10 of the Easiest Classes at University San Diego

Are you looking for courses that can help you boost your GPA then you have come to the right place. To make your life easier, we have compiled a list of 10 of the easiest classes at University of San Diego.

1. ARTH 144 – Introduction to cinema

This course is an introduction to film form and the historical, industrial, and cultural contexts that make form significant for analysis. This class aims to equip students to look purposefully, critically and contextually at the moving image, mindful of the ways that meaning is produced and received.

2. ARTH 336 – History and theory of photography

This course surveys the history of photography from its origins in the early 19th century to the present. Students will explore historical debates about photography’s status as a fine art, as well as current issues in photographic theory.

3. ARTH 375 – Study Abroad in Art History

An investigation of site-specific issues or topics in art history, offered by a USD affiliated program abroad. Can be repeated once for credit. Two sections of ARTH 375 can be taken concurrently during a study abroad semester or summer.

4. ANTH 101 – Introduction to Biological Anthropology

An investigation of the nature of humankind, including the history of evolutionary theory, the fossil record, dating techniques, primate evolution and behavior, and human heredity, variation, and adaptation. Every semester.

5. ANTH 341 – Museology

An introduction to museum work combining theory, critique, and practice. The course presents the history of museums, the development of curation and conservation practices, and focuses on the educational role of modern museums through exhibit design and installation. Field trips to local museums and galleries are requisite.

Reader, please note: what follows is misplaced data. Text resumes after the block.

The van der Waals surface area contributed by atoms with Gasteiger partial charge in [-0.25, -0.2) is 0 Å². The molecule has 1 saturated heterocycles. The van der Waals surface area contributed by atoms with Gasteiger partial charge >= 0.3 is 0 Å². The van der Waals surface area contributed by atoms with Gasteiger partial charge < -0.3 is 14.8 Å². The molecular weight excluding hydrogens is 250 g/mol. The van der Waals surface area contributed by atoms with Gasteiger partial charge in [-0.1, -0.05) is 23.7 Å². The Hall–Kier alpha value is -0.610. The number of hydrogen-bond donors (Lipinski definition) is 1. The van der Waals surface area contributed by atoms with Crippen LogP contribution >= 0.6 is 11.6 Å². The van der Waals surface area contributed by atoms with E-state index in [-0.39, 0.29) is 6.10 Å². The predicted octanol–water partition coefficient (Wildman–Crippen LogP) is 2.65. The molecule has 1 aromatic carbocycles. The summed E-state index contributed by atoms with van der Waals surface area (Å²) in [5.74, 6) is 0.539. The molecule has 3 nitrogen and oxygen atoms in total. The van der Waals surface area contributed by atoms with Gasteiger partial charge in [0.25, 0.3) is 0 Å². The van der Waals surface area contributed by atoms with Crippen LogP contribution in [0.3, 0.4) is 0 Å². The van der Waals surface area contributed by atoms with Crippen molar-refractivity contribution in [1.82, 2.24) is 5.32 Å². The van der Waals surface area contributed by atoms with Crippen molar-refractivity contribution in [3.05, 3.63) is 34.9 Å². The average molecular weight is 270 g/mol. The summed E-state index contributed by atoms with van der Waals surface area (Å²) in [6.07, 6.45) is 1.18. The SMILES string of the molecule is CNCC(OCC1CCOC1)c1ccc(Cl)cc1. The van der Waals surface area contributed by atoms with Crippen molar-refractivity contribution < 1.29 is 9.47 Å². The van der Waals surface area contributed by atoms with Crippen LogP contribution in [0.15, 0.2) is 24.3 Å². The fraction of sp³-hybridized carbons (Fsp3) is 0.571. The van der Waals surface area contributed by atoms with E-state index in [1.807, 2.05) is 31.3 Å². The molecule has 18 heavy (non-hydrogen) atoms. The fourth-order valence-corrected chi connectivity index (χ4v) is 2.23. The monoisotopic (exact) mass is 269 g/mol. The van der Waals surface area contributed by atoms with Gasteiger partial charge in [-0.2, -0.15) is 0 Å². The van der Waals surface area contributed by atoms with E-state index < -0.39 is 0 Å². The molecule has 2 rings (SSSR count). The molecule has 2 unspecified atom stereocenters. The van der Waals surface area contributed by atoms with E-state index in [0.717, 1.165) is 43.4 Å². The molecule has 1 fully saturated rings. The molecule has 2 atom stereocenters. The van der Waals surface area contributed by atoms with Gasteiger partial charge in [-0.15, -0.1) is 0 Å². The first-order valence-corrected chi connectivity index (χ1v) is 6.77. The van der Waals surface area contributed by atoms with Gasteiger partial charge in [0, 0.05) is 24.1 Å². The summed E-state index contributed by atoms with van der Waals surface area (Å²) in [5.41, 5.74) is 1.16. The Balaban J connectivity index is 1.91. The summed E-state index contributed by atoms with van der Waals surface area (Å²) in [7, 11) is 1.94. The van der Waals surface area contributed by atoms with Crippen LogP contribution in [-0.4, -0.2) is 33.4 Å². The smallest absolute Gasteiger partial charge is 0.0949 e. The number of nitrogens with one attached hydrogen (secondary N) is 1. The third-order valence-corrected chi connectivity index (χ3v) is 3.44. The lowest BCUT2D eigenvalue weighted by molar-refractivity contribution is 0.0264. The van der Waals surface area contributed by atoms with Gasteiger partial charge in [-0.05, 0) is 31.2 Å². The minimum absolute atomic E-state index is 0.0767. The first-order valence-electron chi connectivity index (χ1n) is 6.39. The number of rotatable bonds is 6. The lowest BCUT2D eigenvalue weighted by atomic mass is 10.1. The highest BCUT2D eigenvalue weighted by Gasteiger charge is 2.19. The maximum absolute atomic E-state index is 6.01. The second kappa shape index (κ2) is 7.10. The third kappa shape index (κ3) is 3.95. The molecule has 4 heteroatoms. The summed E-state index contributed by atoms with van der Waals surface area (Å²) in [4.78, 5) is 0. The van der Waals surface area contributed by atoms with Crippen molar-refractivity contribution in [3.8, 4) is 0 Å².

6. DSCI 496 – Undergraduate Research

Students develop and/or assist in research projects in various fields of decision science and operations under the supervision of a faculty member. Students will meet with a faculty member, with whom a research relationship is established, on an on-going basis to discuss the research project, assess the student’s role and responsibilities, and to discuss the process of conducting scholarly research. Students may participate in a range of research activities, including but not limited to: survey construction and design, project management, participant solicitation, experimental research, qualitative interviewing, focus group moderation, fieldwork, literature searches, data entry, data analysis, critical analysis, political economy inquiries, and writing of instruments and manuscripts. Students must register with a specific faculty member with whom they complete a contract outlining the roles and responsibilities of the student and faculty member. A maximum of three units of undergraduate research may be used to satisfy requirements for the major. Requires professor’s and department chair’s approvals.

7. ENGL 220 – Studies in Genre

Readings in a type of literature, ranging through periods and nationalities. May include drama, narrative, epic, tragedy, comedy, biography, autobiography, or others. Every semester.

8. ETHN 331 – Gender in Native America

This course examines gender as a social institution and its implications at both the micro (personal) and macro (societal) levels. Social, political, and historical implications for the intersections of racialized, classed, and gendered identities will be critiqued. Special attention will be paid to gender and traditional indigenous cultures and how gender relations and formations change within a colonial (historic and contemporary) U.S. context.

9. GNDS 294 – Special Topics in Women’s and Gender Studies

A course focusing on topics of interest and importance to the study of gender. For example, topics might include such subjects as violence against women; the men’s movement; contemporary theories of love relationships; and lesbian, gay, and bi-sexual issues. This course may be repeated for credit when the topic changes.

10. LEAD 162 – Outdoor Leadership

This course will examine how the application of leadership, judgment, and decision-making principles affect the quality of wilderness experiences and the safety of the group. It includes classroom, case-study, experiential, and reflective learning opportunities, and will demonstrate how to apply lessons learned in the outdoors to other leadership opportunities.

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